What Is Diabetes?

When you or someone you love has diabetes, you discover that you must think about a part of life that others take for granted. You are constantly striving to reach a subtle balance between glucose and insulin. The more you learn about diabetes, the better you can be at your balancing act and the better your life can be.

Types of Diabetes
There are three main types of diabetes. The most common are type 1 diabetes and type 2 diabetes. A third type of diabetes, gestational diabetes, occurs during some pregnancies.

All types of diabetes result in too much sugar, or glucose, in the blood. To understand why this happens, it helps to understand how the body usually works. When you eat, your body breaks down your food into simpler forms such as glucose. The glucose goes into your bloodstream, where it travels to all the cells in your body. Your cells use glucose for energy. Insulin, a hormone made by the pancreas, helps move the glucose from the bloodstream to the cells.

People with type 1 diabetes make very little insulin or no insulin at all. People with type 1 diabetes must take insulin shots in order to live. In contrast, people with type 2 diabetes and women with gestational diabetes do make insulin. But for some reason the cells in their bodies are resistant to the action of insulin or their bodies don’t make enough insulin. In all types of diabetes, the glucose does not get into the cells that need it and builds up in the bloodstream instead.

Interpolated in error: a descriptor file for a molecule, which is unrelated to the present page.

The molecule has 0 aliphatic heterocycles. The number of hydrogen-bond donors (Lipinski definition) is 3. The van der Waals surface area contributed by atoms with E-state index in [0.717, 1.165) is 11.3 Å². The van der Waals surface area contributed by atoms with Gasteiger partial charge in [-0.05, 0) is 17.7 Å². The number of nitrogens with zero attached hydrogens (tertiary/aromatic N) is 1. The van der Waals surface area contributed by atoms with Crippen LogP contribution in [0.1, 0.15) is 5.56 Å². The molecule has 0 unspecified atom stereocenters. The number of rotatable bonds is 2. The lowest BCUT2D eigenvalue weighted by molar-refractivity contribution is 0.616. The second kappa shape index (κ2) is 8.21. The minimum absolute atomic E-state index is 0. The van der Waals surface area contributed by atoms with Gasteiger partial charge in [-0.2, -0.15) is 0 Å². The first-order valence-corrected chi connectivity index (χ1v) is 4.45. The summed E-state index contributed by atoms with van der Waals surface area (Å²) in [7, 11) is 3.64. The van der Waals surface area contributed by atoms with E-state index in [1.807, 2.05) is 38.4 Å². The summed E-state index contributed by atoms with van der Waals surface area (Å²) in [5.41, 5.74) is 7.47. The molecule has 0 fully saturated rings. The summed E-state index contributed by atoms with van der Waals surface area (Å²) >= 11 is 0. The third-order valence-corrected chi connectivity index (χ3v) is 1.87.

About half of the time, type 1 diabetes starts during childhood or the early teenage years. For this reason, it used to be called juvenile-onset diabetes. If your symptoms first appeared during your early teenage years, your health care provider probably suspected diabetes right away. If you were a young child when the disease developed, it might have occurred so fast that you went into a coma, before anyone suspected diabetes. Type 2 diabetes most often develops in adulthood and used to be called adult-onset diabetes.  Usually,  it does not appear suddenly.

Instead, you may have no noticeable symptoms or only mild symptoms for years before diabetes is detected, perhaps during a routine exam or blood test. Gestational diabetes only appears during pregnancy in women with no previous history of type 1 or type 2 diabetes and usually goes away after pregnancy. Pregnant women are tested for gestational diabetes, usually during the 24th week of gestation. After pregnancy, 5 to 10 percent of women with gestational diabetes are diagnosed with type 2 diabetes.

Women who develop gestational diabetes have a 20 to 50 percent risk of developing type 2 diabetes in the next 5 to 10 years.

All people with diabetes have one thing in common. They have too much sugar, or glucose, in their blood.

People with very high blood glucose levels share many similar symptoms:

  •   extreme thirst
  •   a frequent desire to urinate
  •   blurred vision
  •   a feeling of being tired most of the time for no apparent reason
  • People with type 2 diabetes may also experience leg pain that may indicate nerve damage or poor circulation.  Many people with type 1 diabetes and some people with type 2 diabetes also find that they lose weight even though they are hungrier than usual and are eating more. Type 2 diabetes tends to develop in people who have extra body fat.  Where you carry your excess fat may determine whether you get type 2 diabetes: extra fat above the hips (central body obesity) is riskier than fat in the hips and thighs for developing type 2 diabetes. And leading an inactive “couch potato” lifestyle can also lead to diabetes. This lifestyle also contributes to obesity. Three-fourths of all people with type 2 diabetes are or have been obese-that is, they have a body mass index of 30 or above (see the BMI chart for adults on page 5). A BMI of 25 to 29.9 is considered overweight.
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